Dr. Sanjay Gupta, the neurosurgeon-turned-correspondent for CNN, erroneously reported which patient he operated on during the aftermath of the recent Nepal earthquake, according to a report from the Global Press Journal.
Salina Dahal, the 8-year old whom Gupta claimed he performed a craniotomy on, was interviewed by the Global Press Journal and denied being operated on by CNN’s chief medical correspondent. In fact, the report says, Gupta performed surgery on Sandhya Chalise, 14, a girl who suffered from blood clots. According to the report, CNN initially correctly identified Chalise as Gupta’s patient, but later substituted her name for Dahal’s.
Reporting from the Journal found that an April 27 story by online producer Tim Hume correctly identified the patient as 14-year-old Sandhya Chalise. That story recounted how their home was destroyed and she suffered from blood clots.
“An hour later she receives a craniotomy,” the story stated. “Sanjay Gupta, a neurosurgeon and CNN’s chief medical correspondent, has scrubbed up at the request of a Nepalese medical team to help with the operation.”
In a subsequent on-air CNN report, Gupta was shown in front of a gurney with eight-year-old Salina Dahal sitting on the gurney.
“She has a fractured skull, a blood clot, and her brain is swelling,” Gupta said. “Without emergency surgery, she’ll have permanent damage. Or, like so many other earthquake victims, she’ll die.”
After briefly showing Gupta in an operating room, the CNN correspondent hails the surgery as a success and says, “Salina will live.”
The oddity of the CNN coverage then included the following change in the online story, as recounted by the Journal story:
But nine hours later, at 1:26 a.m. ET, the online article was updated.
“The updated article does not mention Sandhya. Instead, it swaps in the younger girl’s name: Gupta’s brain surgery patient is now identified as Salina. The first section of the story, which originally described Sandhya’s injuries, was replaced with a false description of Salina. Portions of the story, including sentences that originally described Sandhya’s injuries – blood clots in her brain – were used, word for word, to describe Salina. The story’s original sections about Salina, which correctly described her minor injuries, were deleted.
“The new version of the story, which is still live on CNN’s site as of press time, is accompanied by a video that features Gupta talking about Salina as his patient. In other videos on the site, Gupta describes Salina and claims to have participated in her brain surgery.”
“We haven’t done our own independent verification. We’re looking into how it happened. We have to find the patients on the ground,” a CNN spokesperson told Poynter even while fully supporting Gupta’s integrity and Nepal coverage.
In a statement, CNN acknowledged the report and said it was working to independently verify the identity of Gupta’s patient.
Journalism is not brain surgery. But brain surgery is brain surgery. We are so proud that Sanjay was one of the few reporters in Nepal to cover the earthquake, and while there, was asked to help save a young victim’s life. As we reported, he assisted the surgeons at Bir Hospital by performing a craniotomy on a young victim. Some reporting has suggested it was not the young girl we, at the time of our own reporting in the midst of the crisis, believed her to be. We will try to verify that. Regardless, Sanjay spent a week in Nepal, helped save a young life in the operating room, and we couldn’t be prouder of him. He has our full and unequivocal support.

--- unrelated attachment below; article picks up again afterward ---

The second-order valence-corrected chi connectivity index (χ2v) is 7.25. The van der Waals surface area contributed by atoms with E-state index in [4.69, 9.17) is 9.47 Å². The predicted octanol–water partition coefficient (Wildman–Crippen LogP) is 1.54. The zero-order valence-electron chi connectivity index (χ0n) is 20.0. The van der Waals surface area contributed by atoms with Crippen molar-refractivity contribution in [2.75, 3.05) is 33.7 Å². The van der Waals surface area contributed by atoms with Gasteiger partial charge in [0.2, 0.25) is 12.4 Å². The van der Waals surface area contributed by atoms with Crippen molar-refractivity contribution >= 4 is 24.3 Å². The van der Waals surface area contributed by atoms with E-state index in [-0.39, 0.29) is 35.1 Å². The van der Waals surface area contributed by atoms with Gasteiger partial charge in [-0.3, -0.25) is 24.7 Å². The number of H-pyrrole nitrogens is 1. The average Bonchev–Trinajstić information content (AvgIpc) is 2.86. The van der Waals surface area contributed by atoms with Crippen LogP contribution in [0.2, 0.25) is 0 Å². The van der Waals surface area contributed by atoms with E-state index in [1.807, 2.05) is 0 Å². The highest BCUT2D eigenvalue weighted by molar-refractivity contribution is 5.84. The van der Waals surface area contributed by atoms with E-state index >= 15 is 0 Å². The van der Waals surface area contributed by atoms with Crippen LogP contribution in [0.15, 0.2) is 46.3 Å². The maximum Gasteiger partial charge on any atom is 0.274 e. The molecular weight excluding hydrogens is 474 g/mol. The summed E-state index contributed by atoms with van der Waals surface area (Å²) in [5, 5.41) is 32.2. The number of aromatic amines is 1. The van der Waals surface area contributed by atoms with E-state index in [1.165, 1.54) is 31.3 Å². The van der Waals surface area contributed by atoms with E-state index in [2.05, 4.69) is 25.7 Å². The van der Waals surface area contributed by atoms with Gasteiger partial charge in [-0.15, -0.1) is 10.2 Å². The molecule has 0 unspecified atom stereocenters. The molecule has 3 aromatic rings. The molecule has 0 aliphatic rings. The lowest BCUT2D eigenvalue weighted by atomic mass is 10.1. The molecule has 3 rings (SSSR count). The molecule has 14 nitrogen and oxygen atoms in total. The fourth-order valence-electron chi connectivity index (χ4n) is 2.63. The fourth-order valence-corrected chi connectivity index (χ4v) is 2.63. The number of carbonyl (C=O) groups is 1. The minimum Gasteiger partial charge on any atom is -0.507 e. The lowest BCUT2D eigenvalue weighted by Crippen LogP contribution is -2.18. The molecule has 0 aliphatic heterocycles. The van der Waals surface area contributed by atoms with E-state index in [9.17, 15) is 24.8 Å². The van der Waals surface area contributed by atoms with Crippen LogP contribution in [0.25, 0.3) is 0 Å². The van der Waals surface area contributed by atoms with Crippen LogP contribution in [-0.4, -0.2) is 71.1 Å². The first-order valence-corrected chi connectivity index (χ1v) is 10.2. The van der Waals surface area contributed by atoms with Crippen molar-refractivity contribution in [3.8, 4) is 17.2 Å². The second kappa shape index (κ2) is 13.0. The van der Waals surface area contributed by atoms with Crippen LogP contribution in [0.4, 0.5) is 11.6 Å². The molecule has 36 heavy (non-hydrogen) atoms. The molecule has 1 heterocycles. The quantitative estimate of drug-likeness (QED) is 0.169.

In an interview with NPR’s David Folkenflik, Gupta said the allegations “worried” him and attributed the possible error to the chaos of the hospital post-disaster — but stopped short of saying for sure whether he misidentified his patient:
We want to be accurate, 100 percent. It was a chaotic situation, no doubt. You had a hospital turn into a massive triage area.
Folkenflik notes that the apparent misidentification now puts Gupta’s dual-role as a surgeon and journalist under the microscope:
Yet while he was covering the aftermath of a deadly earthquake in Nepal this year, the journalism evidently proved trickier than the brain surgery…the tale of how that happened, both twisty and subtle, throws fresh light on Gupta’s dual roles as doctor and reporter.
The Global Press Journal, a San Francisco-based news service dedicated to covering international news, broke the story and assigned multiple reporters to the story who spent weeks working to verify information by a tipster. The Global Press Journal consulted with Poynter’s Kelly McBride in advance of the publication of the story, and Poynter was appraised of the article weeks before it was published.
Cristi Hegranes, founder and executive director of the Global Press Journal, said that she was underwhelmed by CNN’s response, namely not specifically explaining the changes and its blaming the hectic post-earthquake circumstances.
“Part of me doesn’t get it. In the aftermath of the Brian Williams case, I don’t understand,” said Hegranes.
“But my overall reaction is just one of pride for my reporters in Nepal. No matter what the reaction to this story, when mainstream media goes into paces where we have a presence, you don’t get to tell lies. I’m deeply underwhelmed by their response.”
Her institute trains female journalists in at least 16 developing nations. Its budget is $1.2 million and includes a current $200,000 grant from the Chicago-based MacArthur Foundation, which cites the institute for representing “an efficient new model for international journalism.”
Herganes says she’s able to support about 100 reporters and editors through a mix of freelance and other payments, thus providing a “living wage” based on local standards.